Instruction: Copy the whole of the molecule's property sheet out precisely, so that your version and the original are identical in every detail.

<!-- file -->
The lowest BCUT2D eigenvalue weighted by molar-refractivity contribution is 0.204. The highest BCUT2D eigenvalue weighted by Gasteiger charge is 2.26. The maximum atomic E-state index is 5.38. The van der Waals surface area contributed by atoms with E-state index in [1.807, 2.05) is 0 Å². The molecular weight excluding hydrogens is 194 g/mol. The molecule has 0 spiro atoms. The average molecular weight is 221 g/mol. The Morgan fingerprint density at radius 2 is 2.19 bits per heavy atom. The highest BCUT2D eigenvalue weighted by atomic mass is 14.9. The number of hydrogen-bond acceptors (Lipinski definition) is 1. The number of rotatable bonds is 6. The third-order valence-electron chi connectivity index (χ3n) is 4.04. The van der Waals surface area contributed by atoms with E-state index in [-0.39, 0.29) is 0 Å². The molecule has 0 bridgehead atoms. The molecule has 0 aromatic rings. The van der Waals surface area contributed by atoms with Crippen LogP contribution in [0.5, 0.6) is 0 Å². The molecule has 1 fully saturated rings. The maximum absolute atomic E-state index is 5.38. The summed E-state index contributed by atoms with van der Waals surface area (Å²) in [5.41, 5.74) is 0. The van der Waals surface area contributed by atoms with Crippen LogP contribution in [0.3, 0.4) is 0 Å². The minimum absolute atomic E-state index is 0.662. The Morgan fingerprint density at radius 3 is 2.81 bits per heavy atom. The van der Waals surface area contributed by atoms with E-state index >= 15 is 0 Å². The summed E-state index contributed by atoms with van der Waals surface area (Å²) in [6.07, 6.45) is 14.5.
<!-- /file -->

The lowest BCUT2D eigenvalue weighted by molar-refractivity contribution is 0.204. The highest BCUT2D eigenvalue weighted by Gasteiger charge is 2.26. The maximum atomic E-state index is 5.38. The van der Waals surface area contributed by atoms with E-state index in [1.807, 2.05) is 0 Å². The molecular weight excluding hydrogens is 194 g/mol. The molecule has 0 spiro atoms. The average molecular weight is 221 g/mol. The Morgan fingerprint density at radius 2 is 2.19 bits per heavy atom. The highest BCUT2D eigenvalue weighted by atomic mass is 14.9. The number of hydrogen-bond acceptors (Lipinski definition) is 1. The number of rotatable bonds is 6. The third-order valence-electron chi connectivity index (χ3n) is 4.04. The van der Waals surface area contributed by atoms with E-state index in [-0.39, 0.29) is 0 Å². The molecule has 0 bridgehead atoms. The molecule has 0 aromatic rings. The van der Waals surface area contributed by atoms with Crippen LogP contribution in [0.5, 0.6) is 0 Å². The molecule has 1 fully saturated rings. The maximum absolute atomic E-state index is 5.38. The summed E-state index contributed by atoms with van der Waals surface area (Å²) in [5.41, 5.74) is 0. The van der Waals surface area contributed by atoms with Crippen LogP contribution in [0.3, 0.4) is 0 Å². The minimum absolute atomic E-state index is 0.662. The Morgan fingerprint density at radius 3 is 2.81 bits per heavy atom. The van der Waals surface area contributed by atoms with E-state index >= 15 is 0 Å². The summed E-state index contributed by atoms with van der Waals surface area (Å²) in [6.07, 6.45) is 14.5.